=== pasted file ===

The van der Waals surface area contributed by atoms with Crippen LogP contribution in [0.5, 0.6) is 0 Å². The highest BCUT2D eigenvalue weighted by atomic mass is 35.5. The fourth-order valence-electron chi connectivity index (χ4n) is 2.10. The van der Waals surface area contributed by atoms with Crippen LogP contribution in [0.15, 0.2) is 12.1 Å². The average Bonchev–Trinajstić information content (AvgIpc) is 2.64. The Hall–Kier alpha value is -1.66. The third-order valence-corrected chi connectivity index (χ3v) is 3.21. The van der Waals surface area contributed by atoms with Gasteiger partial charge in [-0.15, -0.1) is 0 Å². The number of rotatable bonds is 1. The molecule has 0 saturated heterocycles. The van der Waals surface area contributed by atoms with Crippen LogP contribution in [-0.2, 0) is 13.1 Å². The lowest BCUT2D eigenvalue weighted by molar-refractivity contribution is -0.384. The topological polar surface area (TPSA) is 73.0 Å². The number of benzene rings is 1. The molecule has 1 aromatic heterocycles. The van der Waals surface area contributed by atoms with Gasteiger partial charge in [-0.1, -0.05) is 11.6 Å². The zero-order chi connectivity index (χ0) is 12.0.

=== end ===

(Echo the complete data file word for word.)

The van der Waals surface area contributed by atoms with Crippen LogP contribution in [0.5, 0.6) is 0 Å². The highest BCUT2D eigenvalue weighted by atomic mass is 35.5. The fourth-order valence-electron chi connectivity index (χ4n) is 2.10. The van der Waals surface area contributed by atoms with Crippen LogP contribution in [0.15, 0.2) is 12.1 Å². The average Bonchev–Trinajstić information content (AvgIpc) is 2.64. The Hall–Kier alpha value is -1.66. The third-order valence-corrected chi connectivity index (χ3v) is 3.21. The van der Waals surface area contributed by atoms with Gasteiger partial charge in [-0.15, -0.1) is 0 Å². The number of rotatable bonds is 1. The molecule has 0 saturated heterocycles. The van der Waals surface area contributed by atoms with Crippen LogP contribution in [-0.2, 0) is 13.1 Å². The lowest BCUT2D eigenvalue weighted by molar-refractivity contribution is -0.384. The topological polar surface area (TPSA) is 73.0 Å². The number of benzene rings is 1. The molecule has 1 aromatic heterocycles. The van der Waals surface area contributed by atoms with Gasteiger partial charge in [-0.1, -0.05) is 11.6 Å². The zero-order chi connectivity index (χ0) is 12.0.